Last week, I tried a back pain case in a video hearing in Rome, Georgia. The judge was in a different State, while the claimant, the vocational expert and I were in Court together.
Normally, I am not a big fan of video hearings because I think that the claimant loses the one to one connection with the judge that occurs in an in-person hearing. This judge, from the Chattanooga hearing office, was very prepared and, in my view, took a very reasonable approach to the hearing.
My client was a 56 year old female with chronic neck and back problems. There was not a lot of medical evidence in the file as my client could not afford on-going treatment and she could not afford surgery. She had treated for many years with a chiropractor, but, under Social Security rules, a chiropractor’s records are not given much weight.
Basically the record we had included a number of office records from a family physician and a consultative evaluation by an orthopedist. The records suggested that my client had very bad degeneration in the cervical spine and most likely needed surgery.
My client testified that she was in almost constant pain and that most of her time was spent trying to be comfortable.
In 2003, my client stopped working her last "regular" job but she shortly thereafter accepted a part time position in a retail store. My client worked there part time until September, 2005 when she had to stop because of the pain. She testified that she worked between 8 and 30 hours a week and that she worked "as many hours as they would give me." Interestingly, her earnings in most of those months were below "SGA" (substantial gainful activity).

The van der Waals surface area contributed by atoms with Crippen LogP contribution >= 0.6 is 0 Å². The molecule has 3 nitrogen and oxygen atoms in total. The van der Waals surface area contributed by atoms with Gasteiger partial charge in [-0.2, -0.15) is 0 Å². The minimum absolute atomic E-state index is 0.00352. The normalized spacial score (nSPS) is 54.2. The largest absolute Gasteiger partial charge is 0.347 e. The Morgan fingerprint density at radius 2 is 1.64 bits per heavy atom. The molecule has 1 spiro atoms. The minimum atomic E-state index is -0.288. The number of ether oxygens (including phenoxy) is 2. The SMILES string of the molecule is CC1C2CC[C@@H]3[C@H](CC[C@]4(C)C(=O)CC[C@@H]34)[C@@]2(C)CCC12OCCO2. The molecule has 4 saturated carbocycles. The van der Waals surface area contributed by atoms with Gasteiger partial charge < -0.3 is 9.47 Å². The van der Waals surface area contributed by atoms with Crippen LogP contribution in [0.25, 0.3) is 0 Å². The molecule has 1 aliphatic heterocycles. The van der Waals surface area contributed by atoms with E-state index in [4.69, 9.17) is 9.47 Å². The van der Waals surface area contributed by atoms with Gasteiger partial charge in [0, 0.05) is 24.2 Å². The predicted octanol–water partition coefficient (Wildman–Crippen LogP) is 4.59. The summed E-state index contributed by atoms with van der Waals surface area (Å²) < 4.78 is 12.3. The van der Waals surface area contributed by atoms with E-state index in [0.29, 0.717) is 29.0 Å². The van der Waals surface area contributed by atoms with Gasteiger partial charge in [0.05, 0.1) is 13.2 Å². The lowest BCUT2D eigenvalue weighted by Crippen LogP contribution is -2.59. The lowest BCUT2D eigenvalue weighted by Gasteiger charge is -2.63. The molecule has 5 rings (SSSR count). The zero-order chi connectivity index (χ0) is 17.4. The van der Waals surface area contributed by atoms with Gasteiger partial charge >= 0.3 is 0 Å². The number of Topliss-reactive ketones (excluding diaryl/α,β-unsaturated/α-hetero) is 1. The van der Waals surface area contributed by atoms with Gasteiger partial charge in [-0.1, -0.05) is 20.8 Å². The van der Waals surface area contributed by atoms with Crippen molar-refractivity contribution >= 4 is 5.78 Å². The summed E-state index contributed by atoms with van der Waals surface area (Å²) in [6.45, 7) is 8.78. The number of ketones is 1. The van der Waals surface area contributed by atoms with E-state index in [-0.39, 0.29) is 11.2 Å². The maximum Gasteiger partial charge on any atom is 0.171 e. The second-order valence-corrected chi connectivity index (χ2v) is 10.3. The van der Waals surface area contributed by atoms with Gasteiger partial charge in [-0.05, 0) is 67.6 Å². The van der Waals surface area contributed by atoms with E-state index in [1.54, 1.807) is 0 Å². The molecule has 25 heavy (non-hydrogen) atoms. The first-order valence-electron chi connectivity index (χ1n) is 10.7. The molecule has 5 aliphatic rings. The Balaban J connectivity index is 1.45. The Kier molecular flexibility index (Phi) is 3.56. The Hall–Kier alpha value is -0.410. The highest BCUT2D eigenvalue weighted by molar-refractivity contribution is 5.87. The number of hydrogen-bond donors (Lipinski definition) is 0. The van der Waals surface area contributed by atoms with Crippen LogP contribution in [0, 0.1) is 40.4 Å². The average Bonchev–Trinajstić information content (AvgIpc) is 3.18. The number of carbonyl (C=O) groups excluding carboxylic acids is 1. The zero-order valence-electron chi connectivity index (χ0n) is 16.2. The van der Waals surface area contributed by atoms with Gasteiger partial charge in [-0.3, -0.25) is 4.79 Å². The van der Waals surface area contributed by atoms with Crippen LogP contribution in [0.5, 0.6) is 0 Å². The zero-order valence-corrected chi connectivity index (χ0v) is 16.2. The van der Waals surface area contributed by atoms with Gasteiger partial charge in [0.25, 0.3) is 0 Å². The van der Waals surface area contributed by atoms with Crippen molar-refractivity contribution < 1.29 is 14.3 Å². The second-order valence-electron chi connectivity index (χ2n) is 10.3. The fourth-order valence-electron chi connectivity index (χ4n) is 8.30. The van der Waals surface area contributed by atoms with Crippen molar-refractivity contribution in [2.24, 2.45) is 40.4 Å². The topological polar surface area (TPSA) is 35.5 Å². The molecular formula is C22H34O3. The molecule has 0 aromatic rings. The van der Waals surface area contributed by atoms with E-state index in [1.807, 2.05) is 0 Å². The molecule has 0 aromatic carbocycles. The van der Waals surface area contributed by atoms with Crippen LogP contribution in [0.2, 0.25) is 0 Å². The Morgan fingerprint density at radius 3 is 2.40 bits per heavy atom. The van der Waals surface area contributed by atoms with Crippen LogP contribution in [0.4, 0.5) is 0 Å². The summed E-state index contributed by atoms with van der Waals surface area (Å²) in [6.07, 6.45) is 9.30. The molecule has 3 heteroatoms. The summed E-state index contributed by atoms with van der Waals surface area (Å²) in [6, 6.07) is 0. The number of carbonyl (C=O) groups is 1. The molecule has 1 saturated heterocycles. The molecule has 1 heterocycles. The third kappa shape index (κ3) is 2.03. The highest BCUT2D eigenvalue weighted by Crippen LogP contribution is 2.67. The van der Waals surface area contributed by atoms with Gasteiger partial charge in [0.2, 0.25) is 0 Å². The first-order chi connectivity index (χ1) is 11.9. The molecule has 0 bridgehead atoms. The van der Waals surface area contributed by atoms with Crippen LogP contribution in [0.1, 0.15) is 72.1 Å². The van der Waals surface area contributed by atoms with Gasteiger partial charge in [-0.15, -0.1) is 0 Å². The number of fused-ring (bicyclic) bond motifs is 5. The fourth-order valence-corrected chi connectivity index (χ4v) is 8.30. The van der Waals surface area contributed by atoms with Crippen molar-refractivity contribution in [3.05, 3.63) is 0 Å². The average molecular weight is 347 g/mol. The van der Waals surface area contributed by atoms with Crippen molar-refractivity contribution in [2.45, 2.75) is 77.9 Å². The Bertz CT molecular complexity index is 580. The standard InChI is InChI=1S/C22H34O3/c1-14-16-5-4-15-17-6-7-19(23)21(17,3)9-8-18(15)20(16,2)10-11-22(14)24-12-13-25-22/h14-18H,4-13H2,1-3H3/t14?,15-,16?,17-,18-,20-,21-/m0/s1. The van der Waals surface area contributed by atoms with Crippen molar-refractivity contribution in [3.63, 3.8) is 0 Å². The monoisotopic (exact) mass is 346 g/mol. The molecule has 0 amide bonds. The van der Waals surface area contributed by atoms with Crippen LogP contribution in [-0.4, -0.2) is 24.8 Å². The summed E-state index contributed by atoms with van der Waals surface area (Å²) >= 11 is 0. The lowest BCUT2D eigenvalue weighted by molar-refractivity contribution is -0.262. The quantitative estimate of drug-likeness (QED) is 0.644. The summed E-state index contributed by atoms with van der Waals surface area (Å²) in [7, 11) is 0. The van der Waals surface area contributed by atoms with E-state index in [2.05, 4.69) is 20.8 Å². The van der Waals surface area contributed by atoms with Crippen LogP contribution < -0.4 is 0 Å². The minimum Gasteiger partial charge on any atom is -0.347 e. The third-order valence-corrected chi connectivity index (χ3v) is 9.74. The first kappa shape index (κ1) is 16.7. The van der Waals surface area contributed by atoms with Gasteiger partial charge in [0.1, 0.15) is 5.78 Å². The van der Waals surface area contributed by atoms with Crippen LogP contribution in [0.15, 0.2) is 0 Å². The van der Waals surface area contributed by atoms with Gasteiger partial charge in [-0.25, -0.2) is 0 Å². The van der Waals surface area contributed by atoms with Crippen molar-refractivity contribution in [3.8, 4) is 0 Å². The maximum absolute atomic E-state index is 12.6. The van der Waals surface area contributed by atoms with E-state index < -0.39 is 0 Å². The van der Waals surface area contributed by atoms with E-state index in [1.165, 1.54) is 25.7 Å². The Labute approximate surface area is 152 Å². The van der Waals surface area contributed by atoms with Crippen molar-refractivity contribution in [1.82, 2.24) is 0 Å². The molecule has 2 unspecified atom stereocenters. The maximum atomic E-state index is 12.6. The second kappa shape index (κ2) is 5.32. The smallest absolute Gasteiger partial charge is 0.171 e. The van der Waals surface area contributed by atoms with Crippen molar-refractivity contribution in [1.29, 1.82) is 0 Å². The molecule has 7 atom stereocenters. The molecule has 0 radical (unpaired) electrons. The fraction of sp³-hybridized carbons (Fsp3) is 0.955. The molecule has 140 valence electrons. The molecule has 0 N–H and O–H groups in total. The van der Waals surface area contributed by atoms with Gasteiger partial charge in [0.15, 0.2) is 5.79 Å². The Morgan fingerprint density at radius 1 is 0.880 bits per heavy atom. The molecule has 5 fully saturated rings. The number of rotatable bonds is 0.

Earnings above SGA are presumed to signify that a claimant is engaged in work for Social Security purposes.
The judge felt that even though her earnings were below SGA, the only reason she was not earning more was a lack of available hours. Had more hours been available to her, she would have and could have performed those tasks. The judge therefore asked us to amend our onset date the last day she worked at the retail store. I asked the judge for a short recess and after speaking with my client, we agreed to amend the onset date.
I think that this case is relevant for a couple of reasons. First, we had a judge who was able to look beyond the absence of a functional capacity form or even a clear statement of limitations from a treating orthopedist. He was willing to listen to the claimant’s testimony and deduced from the record that the claimant’s neck pain was severe and debilitating.
Second, we have another example of how part time work muddies the water. If you work part time, judges will often assume that a lack of hours rather than a lack of capacity to work kept your earnings down.
Some judges would have denied this case because of the absence of clear objective evidence. Fortunately, this judge was willing and able to use his insight and common sense. This is as it should be. The word "judge" is both a noun and a verb. Judges who turn a case down because there is no MRI report or orthopedist opinion are not doing their job. Often the reason there are no objective records has to do with the claimant’s lack of money or health insurance. A poor claimant is no less disabled than a claimant with good insurance. I personally think that a judge needs to learn how to read between the lines, listen to the claimant and consider the entire picture.
We had such a judge in this case and I think he engaged in a proper analysis of this case. What do you think?
[tags] SGA, substantial gainful, Chattanooga OHA, social security disability claimant [/tags]